I’m a Scientist, Get me out of here will run for two weeks from Monday 6th to Friday 17th November 2017.
This November we’re running four themed zones, and a range of general zones suitable for anyone working in science. Parents and carers of students in I’m a Scientist can also take part in the I’m an Engineer Future Transport Zone.
Read about all the zones below, or jump straight to the application form:
All living things are made up of cells. Some living things, like bacteria, are made of just one cell. Humans are more complex living things – each one of us is made of roughly 40 trillion human cells. There are many different types of cells in your body, all with specific jobs. For example, muscle cells can change shape to help you move and nerve cells conduct electricity to pass messages around the body at a speed over 100mph! In this zone you might meet someone looking at how nerve cells are affected by Alzheimer’s or hear about how white blood cells protect our bodie. There could be scientists trying to understand how our first cells start dividing in the womb, or investigating how cancer cells can be killed.
The Cells Zone is supported by Wellcome
Gravity is not to be taken lightly. Thanks to Einstein and his space-time bending theories our understanding of this fundamental force has come a long way since Sir Zack’s time in the apple garden. But still so much remains to be worked out. Does anything escape a black hole? How can the quantum world experience gravity, if at all? Will we ever detect gravitational waves, maybe using gold cubes in space (check out the LISA Pathfinder mission)? Scientists in this zone will be coming up with ways to find out the answers to these and many other attractive questions.
The Gravity Zone is funded by Institute of Physics
Microbiology is the study of very small, usually single-celled organisms known as microbes. Even though you can’t see them without a microscope, microbes are everywhere you go. Examples include bacteria, fungi, microscopic plants and animals such as plankton. Amazingly, microbes represent around 60 percent of the biomass of all life on Earth – in fact, your body contains over twice as many microbe cells than your own body cells! This zone might include scientists in food and drink production like making cheese or brewing beer, or scientists producing useful medicines from microbes, like antibiotics.
What pops into your head when you think about stress? Homework? Sports? Is it something positive or negative? Does stress affect your body, your mind, or both? We all know what stress feels like. Racing heart, sweaty palms, tense muscles – the whole shebang. Beneath these feelings is an interplay of stimulus (stressor) and response (stress) affecting nearly every system in the body. This zone is for people working in science who are trying to better understand how stress works in our bodies, and finding ways to deal better with its effects.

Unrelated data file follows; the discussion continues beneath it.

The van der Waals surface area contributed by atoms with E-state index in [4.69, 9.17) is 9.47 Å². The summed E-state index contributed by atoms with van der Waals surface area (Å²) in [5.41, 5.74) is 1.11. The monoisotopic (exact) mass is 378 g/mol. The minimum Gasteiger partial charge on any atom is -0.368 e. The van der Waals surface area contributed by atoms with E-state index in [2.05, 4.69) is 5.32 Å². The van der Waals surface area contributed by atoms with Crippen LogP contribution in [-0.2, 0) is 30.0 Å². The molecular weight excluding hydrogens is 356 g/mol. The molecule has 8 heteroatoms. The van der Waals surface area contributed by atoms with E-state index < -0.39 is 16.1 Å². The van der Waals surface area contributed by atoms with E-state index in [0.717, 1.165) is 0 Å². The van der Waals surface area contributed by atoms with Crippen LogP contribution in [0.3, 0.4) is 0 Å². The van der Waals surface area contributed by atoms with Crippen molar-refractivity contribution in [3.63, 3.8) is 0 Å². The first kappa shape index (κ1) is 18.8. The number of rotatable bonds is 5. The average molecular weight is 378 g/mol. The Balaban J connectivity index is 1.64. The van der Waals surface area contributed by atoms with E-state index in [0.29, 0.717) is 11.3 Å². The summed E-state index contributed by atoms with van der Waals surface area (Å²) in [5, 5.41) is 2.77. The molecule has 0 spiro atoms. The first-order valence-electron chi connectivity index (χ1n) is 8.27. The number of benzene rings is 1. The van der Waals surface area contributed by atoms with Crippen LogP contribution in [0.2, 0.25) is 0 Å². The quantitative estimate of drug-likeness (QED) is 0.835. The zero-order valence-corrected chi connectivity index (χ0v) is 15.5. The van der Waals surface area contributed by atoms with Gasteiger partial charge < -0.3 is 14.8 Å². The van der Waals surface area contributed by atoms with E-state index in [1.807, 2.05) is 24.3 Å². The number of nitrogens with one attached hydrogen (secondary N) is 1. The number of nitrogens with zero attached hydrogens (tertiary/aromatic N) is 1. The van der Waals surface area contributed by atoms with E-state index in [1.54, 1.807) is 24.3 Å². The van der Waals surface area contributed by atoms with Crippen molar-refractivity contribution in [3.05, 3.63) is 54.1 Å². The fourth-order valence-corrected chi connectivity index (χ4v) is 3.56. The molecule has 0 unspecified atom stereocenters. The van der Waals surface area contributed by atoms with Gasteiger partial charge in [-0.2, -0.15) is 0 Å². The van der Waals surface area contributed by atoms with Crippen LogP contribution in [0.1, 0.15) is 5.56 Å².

The Stress Zone is funded by The Physiological Society
General Science Zones
General Science Zones take five scientists from a range of different research areas. We welcome any type of scientist to apply for these zones, especially people outside a traditional academic research environment; the more diverse the work you’re doing the better.
- Uranium Zone Zone — Supported by Wellcome
- Neptunium Zone — Supported by Wellcome
- Plutonium Zone — Supported by Wellcome
Future Transport Zone
The ways we travel are changing faster than ever before. In this new kind of zone, parents and carers will meet engineers creating the future of transport, get to ask questions about what they are working on and find out about engineering careers.
There could be engineers designing safety systems for self-driving cars, planning the infrastructure for HS2, experimenting with hyperloop technology, making engines that run on human waste or even developing smart motorways that never get jammed.
The Future Transport Zone is funded by the Royal Academy of Engineering as part of I’m an Engineer. All schools offered places in I’m a Scientist and I’m an Engineer UK will be able to give the parents and carers of their students access to this zone.
Engineers should apply at the I’m an Engineer site
Apply now to take part!
Apply by Monday 2nd October. We’ll send an email out soon after you sign up asking which zones and how many classes you would like to bring online.
This November we’ll also be running 3 zones in I’m an Engineer UK
and a brand new project – 25 Genomes – click here for more information.